Creating a FSK SSDV data system for High Altitude Balloons

David and Mark are building a 115 kbit/s FSK SSDV (slow scan digital video) data system for high altitude balloons. In their system, on the balloon transmit side they use a Raspberry Pi, Raspberry Pi camera and a RFM22B wireless transceiver modulator board to transmit the SSDV FSK signal. On the receive side they use an RTL-SDR dongle, low noise preamplifier and a GNU Radio program to demodulate the SSDV images. The first video below demonstrates the hardware and GNU Radio program and shows them receiving the SSDV signal. In the second video they demonstrate that the images can be received at low signal levels (-106dBm) as well, by heavily attenuating the signal.

115.2kbaud FSK Modem Test
115.387kbaud FSK Modem Test – Part 2

If you are interested, all their code for the SSDV system has been uploaded to https://github.com/projecthorus/HorusHighSpeed.

While testing the RTL-SDR for use in this system they also measured the noise figure of an R820T RTL-SDR dongle. The noise figure at maximum gain comes out at around 5.6 dB. By adding a low noise amplifier they reduce the measured noise figure down to 2 dB.

Testing the attenuated SSDV signal reception with an RTL-SDR.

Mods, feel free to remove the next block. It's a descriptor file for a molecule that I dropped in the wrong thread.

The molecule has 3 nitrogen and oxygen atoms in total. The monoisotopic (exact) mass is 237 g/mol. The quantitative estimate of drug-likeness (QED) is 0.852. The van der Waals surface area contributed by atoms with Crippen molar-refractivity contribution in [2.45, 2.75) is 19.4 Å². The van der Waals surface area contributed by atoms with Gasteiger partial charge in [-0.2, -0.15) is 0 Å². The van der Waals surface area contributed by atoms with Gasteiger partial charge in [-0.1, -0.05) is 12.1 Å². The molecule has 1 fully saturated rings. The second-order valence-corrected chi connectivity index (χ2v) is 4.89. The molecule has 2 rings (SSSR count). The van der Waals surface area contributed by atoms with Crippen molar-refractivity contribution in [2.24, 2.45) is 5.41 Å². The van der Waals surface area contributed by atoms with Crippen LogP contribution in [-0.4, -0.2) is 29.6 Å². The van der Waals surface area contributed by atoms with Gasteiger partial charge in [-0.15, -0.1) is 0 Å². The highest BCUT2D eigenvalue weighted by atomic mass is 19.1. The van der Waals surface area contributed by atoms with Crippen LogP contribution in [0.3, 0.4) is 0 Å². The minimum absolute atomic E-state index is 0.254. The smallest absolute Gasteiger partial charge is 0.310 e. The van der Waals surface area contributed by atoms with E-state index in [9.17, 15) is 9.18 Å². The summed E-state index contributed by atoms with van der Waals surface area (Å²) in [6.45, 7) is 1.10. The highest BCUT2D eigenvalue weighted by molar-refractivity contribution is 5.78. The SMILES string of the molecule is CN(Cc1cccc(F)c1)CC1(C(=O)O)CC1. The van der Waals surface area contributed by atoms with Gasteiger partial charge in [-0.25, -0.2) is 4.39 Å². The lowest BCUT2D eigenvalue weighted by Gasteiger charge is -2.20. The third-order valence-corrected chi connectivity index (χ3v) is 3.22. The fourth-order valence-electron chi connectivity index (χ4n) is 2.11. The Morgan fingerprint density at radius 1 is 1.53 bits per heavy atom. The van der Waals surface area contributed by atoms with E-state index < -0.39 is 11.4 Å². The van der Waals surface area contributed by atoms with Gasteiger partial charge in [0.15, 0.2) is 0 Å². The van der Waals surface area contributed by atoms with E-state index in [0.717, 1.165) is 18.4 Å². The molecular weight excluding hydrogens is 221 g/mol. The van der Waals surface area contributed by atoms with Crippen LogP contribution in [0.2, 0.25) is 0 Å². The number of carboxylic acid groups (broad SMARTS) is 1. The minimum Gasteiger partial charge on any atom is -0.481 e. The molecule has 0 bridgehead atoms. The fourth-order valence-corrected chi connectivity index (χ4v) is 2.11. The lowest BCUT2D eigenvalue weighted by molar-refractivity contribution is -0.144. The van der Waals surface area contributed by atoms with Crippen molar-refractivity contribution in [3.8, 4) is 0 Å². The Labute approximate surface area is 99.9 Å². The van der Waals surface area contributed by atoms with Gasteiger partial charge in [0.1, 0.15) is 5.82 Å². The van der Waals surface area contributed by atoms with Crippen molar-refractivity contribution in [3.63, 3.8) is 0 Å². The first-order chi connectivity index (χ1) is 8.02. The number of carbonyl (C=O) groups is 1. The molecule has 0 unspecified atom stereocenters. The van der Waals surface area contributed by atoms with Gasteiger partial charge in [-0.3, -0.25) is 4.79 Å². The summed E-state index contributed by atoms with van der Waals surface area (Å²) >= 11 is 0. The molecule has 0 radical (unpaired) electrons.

Testing the attenuated SSDV signal reception with an RTL-SDR.

2 comments

  1. Andres

    Hello. I want to desire a demodulation fsk. The FSK modualtion is through of the HX1-144.39 and this device only transmit 1 and 0, I could to transmitt an image (the image had converted a 1 and 0). The trouble is in the demodulatión, the bits arrive, but, in disorder. Do Can you help me? GNUradio has been using too. My e-mal is [email protected].

  2. rlwsdr

    Thanks for the great pointer! I must be missing something, though. The website referred to mentions the RTL-SDR has a noise figure of 6.7 dB and while it does mention that the use of an LNA will reduce the overall noise figure (it doesn’t say by how much), there are no specs on what LNA (gain, noise figure, etc) would reduce the noise figure to below 2 dB. The equations are straight forward so it shouldn’t be too bad to back calculate it and from there pick out the appropriate LNA.

    Great to see some RF engineering at work here!

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